want to intercept array dereferences

Normally for int n unknown at static time, "a[n]" and "*(a+n)" results
in an add and then a dereference. I want instead for it to compile to
a system call that takes two arguments, a and n. Where should I
intercept this in LLVM?

Gry

Far too late. That would need to be in Clang.

If I understand correctly, LLVM is a *typed* assembly language. Could
I just look for a pointer type plus an integer type followed by a
dereference? That would catch both a[n] and *(a+n).
Gry

You might be able to match the GEP + load pair and replace with a call.
But, it would depend entirely on how the llvm instructions were generated and what optimisations have been run.

Ok, sounds like you are saying it would be a flaky solution.
Gry

Normally for int n unknown at static time, "a[n]" and "*(a+n)" results
in an add and then a dereference. I want instead for it to compile to
a system call that takes two arguments, a and n. Where should I
intercept this?

The LLVM guys suggest that intercepting a pointer type plus an int
type followed by a deref would not be a stable solution. They suggest
that I do this at the clang layer. Where would be the stable place to
do it? I'm new to clang development, so some context would be
helpful.

Gry

I think that your last sentence applies to everyone else too: can you explain what you are trying to achieve? In C, it is perfectly valid to write a[n], n[a], or *(a+n). Do you want to distinguish these three or catch all of them? What problem are you actually trying to solve?

David

The LLVM guys suggest that intercepting a pointer type plus an int
type followed by a deref would not be a stable solution. They suggest
that I do this at the clang layer. Where would be the stable place to
do it? I'm new to clang development, so some context would be
helpful.

I think that your last sentence applies to everyone else too:

All are noobies! In the future, technology is moving so fast that no
one knows anything.

can you explain what you are trying to achieve? In C, it is perfectly valid to write a[n], n[a], or *(a+n). Do you want to distinguish these three or catch all of them? What problem are you actually trying to solve?

Well as I said initially, I want to intercept base pointer + offset
data accesses, no matter which of those forms it is in. So if the
front end converted a[n] to *(a+n) internally and then I intercepted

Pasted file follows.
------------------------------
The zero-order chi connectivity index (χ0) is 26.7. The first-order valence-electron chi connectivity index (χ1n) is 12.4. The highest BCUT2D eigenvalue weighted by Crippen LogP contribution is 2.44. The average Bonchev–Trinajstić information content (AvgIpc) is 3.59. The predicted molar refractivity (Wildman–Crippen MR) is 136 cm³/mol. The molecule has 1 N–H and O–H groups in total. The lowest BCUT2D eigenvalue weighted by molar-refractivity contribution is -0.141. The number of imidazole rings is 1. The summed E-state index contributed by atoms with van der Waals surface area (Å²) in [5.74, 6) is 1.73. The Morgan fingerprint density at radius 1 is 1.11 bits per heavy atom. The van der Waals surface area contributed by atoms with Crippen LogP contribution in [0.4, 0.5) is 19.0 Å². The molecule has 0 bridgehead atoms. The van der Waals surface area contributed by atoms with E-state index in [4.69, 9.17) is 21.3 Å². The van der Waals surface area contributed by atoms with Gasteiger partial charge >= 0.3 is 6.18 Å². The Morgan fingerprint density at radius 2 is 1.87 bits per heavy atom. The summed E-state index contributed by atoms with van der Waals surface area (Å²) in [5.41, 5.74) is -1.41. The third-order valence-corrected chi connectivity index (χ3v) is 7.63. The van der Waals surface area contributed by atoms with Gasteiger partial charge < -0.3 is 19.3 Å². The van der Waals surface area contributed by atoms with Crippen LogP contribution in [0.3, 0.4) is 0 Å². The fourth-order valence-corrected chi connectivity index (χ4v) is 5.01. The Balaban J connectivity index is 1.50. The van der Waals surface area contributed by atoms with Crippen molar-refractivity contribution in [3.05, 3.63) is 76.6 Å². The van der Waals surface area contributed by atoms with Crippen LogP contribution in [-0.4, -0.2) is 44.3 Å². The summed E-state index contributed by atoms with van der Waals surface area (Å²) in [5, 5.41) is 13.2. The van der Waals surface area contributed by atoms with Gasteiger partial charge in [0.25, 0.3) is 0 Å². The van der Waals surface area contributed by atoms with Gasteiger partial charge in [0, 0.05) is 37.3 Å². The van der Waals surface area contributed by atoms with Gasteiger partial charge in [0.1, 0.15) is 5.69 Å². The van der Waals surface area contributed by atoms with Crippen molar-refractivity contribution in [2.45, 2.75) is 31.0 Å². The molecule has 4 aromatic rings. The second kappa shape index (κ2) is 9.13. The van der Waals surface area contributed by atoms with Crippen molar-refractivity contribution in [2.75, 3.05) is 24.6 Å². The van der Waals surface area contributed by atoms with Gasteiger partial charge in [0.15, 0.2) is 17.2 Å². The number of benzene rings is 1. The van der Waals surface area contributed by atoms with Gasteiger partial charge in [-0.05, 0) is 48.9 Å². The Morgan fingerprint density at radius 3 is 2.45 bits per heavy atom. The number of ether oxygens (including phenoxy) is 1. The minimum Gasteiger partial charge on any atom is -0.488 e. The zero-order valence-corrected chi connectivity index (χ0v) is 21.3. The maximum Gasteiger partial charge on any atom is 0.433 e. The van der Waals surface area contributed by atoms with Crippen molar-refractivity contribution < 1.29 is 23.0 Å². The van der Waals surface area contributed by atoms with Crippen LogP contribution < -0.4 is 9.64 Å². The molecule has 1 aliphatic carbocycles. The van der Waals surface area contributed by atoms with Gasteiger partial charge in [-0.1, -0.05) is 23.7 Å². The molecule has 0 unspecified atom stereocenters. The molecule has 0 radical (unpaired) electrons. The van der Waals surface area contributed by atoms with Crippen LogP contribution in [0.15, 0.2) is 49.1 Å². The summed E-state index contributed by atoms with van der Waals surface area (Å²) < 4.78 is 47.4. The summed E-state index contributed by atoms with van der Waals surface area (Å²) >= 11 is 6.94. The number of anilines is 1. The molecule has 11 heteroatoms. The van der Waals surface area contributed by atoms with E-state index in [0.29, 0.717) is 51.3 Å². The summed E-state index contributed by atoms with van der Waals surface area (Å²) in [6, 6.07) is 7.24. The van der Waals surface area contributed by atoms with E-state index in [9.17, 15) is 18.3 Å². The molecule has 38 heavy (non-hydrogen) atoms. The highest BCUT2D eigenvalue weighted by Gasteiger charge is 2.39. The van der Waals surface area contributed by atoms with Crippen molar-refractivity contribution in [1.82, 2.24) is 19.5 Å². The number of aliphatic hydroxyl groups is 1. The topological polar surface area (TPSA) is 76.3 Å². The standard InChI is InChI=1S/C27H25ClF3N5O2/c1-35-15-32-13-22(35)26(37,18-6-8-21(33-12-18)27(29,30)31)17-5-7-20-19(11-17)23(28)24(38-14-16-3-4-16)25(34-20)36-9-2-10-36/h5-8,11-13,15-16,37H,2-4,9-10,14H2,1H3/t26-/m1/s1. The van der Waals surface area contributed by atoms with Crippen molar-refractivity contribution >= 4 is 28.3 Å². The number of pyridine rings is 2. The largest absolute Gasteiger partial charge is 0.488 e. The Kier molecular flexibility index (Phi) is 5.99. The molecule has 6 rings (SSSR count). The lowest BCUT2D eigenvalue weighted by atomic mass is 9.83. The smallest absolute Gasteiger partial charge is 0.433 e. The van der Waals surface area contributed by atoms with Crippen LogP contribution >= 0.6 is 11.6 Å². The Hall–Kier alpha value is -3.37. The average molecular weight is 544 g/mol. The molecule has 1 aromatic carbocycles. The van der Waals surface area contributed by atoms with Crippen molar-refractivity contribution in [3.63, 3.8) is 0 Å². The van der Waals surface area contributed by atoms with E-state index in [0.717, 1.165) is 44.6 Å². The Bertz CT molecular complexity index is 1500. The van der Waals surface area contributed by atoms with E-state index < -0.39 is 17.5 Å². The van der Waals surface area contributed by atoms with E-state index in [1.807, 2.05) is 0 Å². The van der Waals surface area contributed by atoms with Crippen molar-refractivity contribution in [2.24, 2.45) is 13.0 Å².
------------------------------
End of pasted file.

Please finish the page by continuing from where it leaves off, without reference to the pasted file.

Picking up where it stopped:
it, that would be fine.

Again, I asked the LLVM list if, since LLVM is a typed assembly
language, if I could just look for pointer plus offset followed by a
dereference. They seemed to suggest that looking for that idiom would
not produce a stable result, depending on what the optimizer did and
that I should look in the front-end for how to intercept a[n].
Although, I'm thinking if I did it before any optimization passes, it
seems to me it should work.

So now I'm thinking that perhaps in the front-end there might be a
stage where a[n] has been lowered to *(a+n) and then I could just look
for an abstract syntax subtree of the form *(a+n) and replace that
with a different subtree. Some suggestion as to a stable way to do
that would be great.

Gry

Again, I asked the LLVM list if, since LLVM is a typed assembly
language, if I could just look for pointer plus offset followed by a
dereference. They seemed to suggest that looking for that idiom would

JFTR, we're one big community, and it's not as segregated into "the clang devs" vs "the llvm devs" as you might think.

It's encouraged to cc both lists (as appropriate) when having these sorts of discussions that span the interface between the two projects. This helps give context to statements like "well I asked the other list", without having to dig for that other message. At the very least you should provide a link to the other discussion.

Cheers,

Jon

Again, I asked the LLVM list if, since LLVM is a typed assembly
language, if I could just look for pointer plus offset followed by a
dereference. They seemed to suggest that looking for that idiom would